In 2014, Apple (NASDAQ:AAPL) had Taiwan Semiconductor Manufacturing Company (NYSE:TSM) -- rather than longtime chip partner Samsung (NASDAQOTH:SSNLF) -- build its then-new A8 processors that powered the hugely successful iPhone 6 and iPhone 6 Plus.

Although TSMC and Samsung split the manufacturing of the subsequent A9 processor, TSMC was the sole manufacturer of the A10 Fusion chip that powered the iPhone 7-series smartphones and is believed to be the sole manufacturer of the A11 Bionic chip that powers both the iPhone 8-series phones as well as the iPhone X.

Apple marketing chief Phil Schiller talking about the iPhone 8 and iPhone 8 Plus at its Sept. 12 launch event.

Image source: Apple.

TSMC has clearly been a good partner of Apple's, and I wouldn't be surprised to see Apple continue to have TSMC manufacture most, if not all, of its chips going forward.

However, there is a risk factor that TSMC stockholders shouldn't ignore.

Samsung's broad portfolio

Samsung is a large conglomerate that does more than serve as a contract chip manufacturer. It's the world's largest manufacturer of DRAM and NAND flash, and the largest vendor of organic light emitting diode (OLED) displays for mobile devices, among other things.

Samsung is believed to be the sole supplier of the OLED displays used in Apple's new iPhone X. According to The Wall Street Journal, which cites an analysis from Counterpoint Research, the Korean conglomerate is expected to supply Apple with about 40% of its DRAM needs and almost 40% of its NAND flash needs.

On top of that, the analysis claims that Samsung provides a significant portion of the batteries and multilayer ceramic capacitors used in Apple's iPhones. And, finally, the analysis seems to indicate that Samsung will see a dramatic increase in its share of the radio frequency printed circuit boards (RFPCBs) that Apple will buy in the next few years.

Some of the components, like DRAM and NAND, Apple can source elsewhere, but a key one -- the customized OLED display that's crucial to the iPhone X and is said to be quite expensive -- remains a Samsung-exclusive until other display vendors can pull their acts together.

This is a problem for TSMC.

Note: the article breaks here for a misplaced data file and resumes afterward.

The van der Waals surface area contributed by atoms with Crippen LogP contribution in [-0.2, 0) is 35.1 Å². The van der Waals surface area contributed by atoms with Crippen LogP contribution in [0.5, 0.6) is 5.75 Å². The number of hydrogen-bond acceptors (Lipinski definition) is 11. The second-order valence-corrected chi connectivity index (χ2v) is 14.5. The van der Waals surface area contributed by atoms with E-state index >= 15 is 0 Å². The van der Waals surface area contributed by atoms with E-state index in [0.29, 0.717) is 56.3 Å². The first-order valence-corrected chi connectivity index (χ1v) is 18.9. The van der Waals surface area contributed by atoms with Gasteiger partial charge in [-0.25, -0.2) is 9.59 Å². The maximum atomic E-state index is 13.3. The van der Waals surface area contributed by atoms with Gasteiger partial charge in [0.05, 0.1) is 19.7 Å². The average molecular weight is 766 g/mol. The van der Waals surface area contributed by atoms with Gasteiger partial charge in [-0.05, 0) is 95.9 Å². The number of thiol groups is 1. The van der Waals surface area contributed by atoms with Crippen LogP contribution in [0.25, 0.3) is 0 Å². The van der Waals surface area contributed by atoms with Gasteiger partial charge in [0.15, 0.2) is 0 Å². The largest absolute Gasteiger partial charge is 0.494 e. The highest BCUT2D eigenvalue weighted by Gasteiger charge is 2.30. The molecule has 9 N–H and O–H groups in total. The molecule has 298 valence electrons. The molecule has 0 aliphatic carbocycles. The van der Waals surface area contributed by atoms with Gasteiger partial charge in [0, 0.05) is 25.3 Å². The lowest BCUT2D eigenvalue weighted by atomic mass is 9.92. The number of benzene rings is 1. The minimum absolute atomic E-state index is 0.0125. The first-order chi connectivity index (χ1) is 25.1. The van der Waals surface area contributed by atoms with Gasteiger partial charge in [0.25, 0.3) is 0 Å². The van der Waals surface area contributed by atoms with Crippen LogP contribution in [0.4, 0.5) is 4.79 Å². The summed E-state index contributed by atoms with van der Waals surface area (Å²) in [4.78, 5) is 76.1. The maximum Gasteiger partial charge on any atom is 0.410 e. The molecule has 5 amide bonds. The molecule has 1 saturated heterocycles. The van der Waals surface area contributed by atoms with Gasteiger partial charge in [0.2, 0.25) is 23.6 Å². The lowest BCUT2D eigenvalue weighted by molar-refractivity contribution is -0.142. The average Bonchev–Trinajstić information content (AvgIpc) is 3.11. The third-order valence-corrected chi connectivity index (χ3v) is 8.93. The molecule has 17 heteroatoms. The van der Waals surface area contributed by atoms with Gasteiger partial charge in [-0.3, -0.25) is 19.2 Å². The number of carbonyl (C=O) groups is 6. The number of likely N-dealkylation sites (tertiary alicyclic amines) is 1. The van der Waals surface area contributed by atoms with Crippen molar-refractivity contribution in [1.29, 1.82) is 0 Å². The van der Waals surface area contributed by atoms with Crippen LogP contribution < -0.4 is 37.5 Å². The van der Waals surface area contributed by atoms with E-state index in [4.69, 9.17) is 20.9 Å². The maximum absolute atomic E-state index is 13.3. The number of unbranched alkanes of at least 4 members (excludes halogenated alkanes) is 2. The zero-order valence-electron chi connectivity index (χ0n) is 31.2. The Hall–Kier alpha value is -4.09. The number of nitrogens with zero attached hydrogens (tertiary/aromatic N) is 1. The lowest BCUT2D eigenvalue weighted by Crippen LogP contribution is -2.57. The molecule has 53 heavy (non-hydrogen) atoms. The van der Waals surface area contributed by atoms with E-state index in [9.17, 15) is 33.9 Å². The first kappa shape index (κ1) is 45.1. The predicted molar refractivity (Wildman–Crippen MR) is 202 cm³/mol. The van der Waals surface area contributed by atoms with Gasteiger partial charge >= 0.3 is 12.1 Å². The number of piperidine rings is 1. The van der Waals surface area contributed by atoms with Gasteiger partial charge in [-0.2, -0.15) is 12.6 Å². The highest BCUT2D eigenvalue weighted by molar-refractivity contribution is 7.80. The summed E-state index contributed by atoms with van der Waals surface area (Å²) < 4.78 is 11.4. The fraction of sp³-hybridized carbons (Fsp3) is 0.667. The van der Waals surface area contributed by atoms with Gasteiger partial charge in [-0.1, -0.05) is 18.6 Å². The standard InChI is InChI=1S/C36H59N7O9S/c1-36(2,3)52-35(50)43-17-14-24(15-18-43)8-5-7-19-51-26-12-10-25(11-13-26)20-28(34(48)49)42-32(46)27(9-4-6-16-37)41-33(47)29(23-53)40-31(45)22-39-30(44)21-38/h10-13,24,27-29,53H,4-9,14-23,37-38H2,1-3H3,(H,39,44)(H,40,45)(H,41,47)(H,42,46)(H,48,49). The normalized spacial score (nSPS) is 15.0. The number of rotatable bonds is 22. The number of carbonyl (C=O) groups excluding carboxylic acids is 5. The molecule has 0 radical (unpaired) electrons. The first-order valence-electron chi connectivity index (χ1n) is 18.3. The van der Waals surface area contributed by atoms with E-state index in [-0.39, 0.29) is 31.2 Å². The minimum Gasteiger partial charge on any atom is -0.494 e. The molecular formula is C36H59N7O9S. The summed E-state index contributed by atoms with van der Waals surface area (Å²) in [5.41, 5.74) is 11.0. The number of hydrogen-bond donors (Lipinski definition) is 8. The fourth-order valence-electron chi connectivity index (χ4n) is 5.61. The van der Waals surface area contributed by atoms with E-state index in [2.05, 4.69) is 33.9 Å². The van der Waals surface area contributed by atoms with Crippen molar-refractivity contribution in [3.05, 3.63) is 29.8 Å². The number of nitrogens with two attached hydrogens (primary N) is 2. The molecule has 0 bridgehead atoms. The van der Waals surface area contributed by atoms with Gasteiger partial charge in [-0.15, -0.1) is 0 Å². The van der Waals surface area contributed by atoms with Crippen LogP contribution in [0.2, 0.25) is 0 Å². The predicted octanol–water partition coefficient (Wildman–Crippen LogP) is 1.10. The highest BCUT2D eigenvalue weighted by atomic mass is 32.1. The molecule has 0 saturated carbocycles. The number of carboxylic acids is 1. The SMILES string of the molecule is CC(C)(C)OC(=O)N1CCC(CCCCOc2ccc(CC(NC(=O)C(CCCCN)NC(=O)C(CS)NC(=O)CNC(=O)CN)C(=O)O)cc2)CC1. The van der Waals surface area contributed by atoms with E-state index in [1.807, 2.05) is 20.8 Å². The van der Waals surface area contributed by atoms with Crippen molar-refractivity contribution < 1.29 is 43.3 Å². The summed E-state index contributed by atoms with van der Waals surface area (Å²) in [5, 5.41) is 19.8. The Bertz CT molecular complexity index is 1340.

Samsung can offer bundles that TSMC can't

Samsung's ability to competently supply multiple important components can potentially allow it to convince Apple to shift some of its logic chip orders away from TSMC and to Samsung's factories.

Think of it this way. TSMC is in the business of manufacturing and selling logic chip wafers. This means that for its business to thrive -- that is, for it to achieve the revenue and profitability that its investors expect -- it needs to sell lots of logic chip wafers at relatively high margins (TSMC's corporate average gross profit margin is around 50%).

Samsung, on the other hand, doesn't need to do any such thing. Samsung is minting cash from the continued surge in DRAM and NAND prices, and its sole-source status for the mobile OLED display technology that's quickly becoming a necessity in high-end smartphones should also help boost the profitability of its display panel business.

Samsung's contract chip manufacturing business isn't that important a part of the revenue or profitability of its semiconductor business, so if it can offer technology like what TSMC can, Samsung can dramatically undercut TSMC and it's still a win for Samsung's overall business.

How does TSMC fight back?

TSMC has one intrinsic advantage over Samsung with respect to Apple chip manufacturing: independence.

Samsung's chip manufacturing operations are, at the end of the day, part of the overall Samsung Electronics company. This company contains Samsung Mobile, which is arguably Apple's fiercest competitor in the premium smartphone market.

Much of Apple's innovation lies in its custom-designed applications processors; putting this technology in the hands of a major competitor -- even with all the intellectual property firewalls in the world -- probably isn't the smartest move.

Beyond banking on Apple's desire to keep its intellectual property safe, TSMC's best bet is to try to outrun Samsung in terms of technology density and performance.

Based on numbers published by Intel -- which recently provided a competitive comparison of its upcoming 10-nanometer technology with the 10-nanometer technologies in production at Samsung and TSMC -- TSMC seems to have a technology lead over Samsung.

In terms of key physical dimensions, TSMC's 10-nanometer technology has tighter gate, metal, and fin pitches compared to Samsung's. Intel also seems to indicate that at higher performance and power levels, TSMC's 10-nanometer technology is slightly faster than Samsung's (though Samsung's is apparently more efficient at the lower end of the power/performance range).

A chart showing how different 10-nanometer technologies compare in performance.

Image source: Intel.

I'd say that TSMC has an overall lead over Samsung at the 10-nanometer generation, but if it wants to securely remain Apple's sole supplier, it needs to take steps to maintain its density leadership and start widening its lead in terms of performance.

Ashraf Eassa owns shares of Intel. The Motley Fool owns shares of and recommends Apple. The Motley Fool has the following options: long January 2020 $150 calls on Apple and short January 2020 $155 calls on Apple. The Motley Fool recommends INTC. The Motley Fool has a disclosure policy.